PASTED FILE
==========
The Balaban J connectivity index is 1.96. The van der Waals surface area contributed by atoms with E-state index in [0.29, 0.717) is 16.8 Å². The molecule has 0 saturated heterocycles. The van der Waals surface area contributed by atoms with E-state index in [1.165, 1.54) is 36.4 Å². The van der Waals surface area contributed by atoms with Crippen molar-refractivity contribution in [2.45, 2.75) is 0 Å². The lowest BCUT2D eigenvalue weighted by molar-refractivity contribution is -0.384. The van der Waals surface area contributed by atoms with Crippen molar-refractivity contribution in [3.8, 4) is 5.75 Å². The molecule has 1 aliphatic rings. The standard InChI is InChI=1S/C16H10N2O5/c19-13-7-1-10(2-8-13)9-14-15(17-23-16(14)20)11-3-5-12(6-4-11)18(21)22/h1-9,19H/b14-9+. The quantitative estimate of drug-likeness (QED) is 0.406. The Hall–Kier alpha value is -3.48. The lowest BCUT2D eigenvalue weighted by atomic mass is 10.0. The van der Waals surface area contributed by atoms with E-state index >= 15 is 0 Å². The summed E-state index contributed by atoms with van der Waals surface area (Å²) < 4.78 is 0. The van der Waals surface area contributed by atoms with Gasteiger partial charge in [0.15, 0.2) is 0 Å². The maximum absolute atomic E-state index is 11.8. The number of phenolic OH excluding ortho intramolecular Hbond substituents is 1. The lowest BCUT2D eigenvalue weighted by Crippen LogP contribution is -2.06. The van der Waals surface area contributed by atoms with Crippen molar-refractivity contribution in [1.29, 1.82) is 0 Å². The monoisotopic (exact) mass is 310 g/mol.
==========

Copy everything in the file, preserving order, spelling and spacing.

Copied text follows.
The Balaban J connectivity index is 1.96. The van der Waals surface area contributed by atoms with E-state index in [0.29, 0.717) is 16.8 Å². The molecule has 0 saturated heterocycles. The van der Waals surface area contributed by atoms with E-state index in [1.165, 1.54) is 36.4 Å². The van der Waals surface area contributed by atoms with Crippen molar-refractivity contribution in [2.45, 2.75) is 0 Å². The lowest BCUT2D eigenvalue weighted by molar-refractivity contribution is -0.384. The van der Waals surface area contributed by atoms with Crippen molar-refractivity contribution in [3.8, 4) is 5.75 Å². The molecule has 1 aliphatic rings. The standard InChI is InChI=1S/C16H10N2O5/c19-13-7-1-10(2-8-13)9-14-15(17-23-16(14)20)11-3-5-12(6-4-11)18(21)22/h1-9,19H/b14-9+. The quantitative estimate of drug-likeness (QED) is 0.406. The Hall–Kier alpha value is -3.48. The lowest BCUT2D eigenvalue weighted by atomic mass is 10.0. The van der Waals surface area contributed by atoms with E-state index >= 15 is 0 Å². The summed E-state index contributed by atoms with van der Waals surface area (Å²) < 4.78 is 0. The van der Waals surface area contributed by atoms with Gasteiger partial charge in [0.15, 0.2) is 0 Å². The maximum absolute atomic E-state index is 11.8. The number of phenolic OH excluding ortho intramolecular Hbond substituents is 1. The lowest BCUT2D eigenvalue weighted by Crippen LogP contribution is -2.06. The van der Waals surface area contributed by atoms with Crippen molar-refractivity contribution in [1.29, 1.82) is 0 Å². The monoisotopic (exact) mass is 310 g/mol.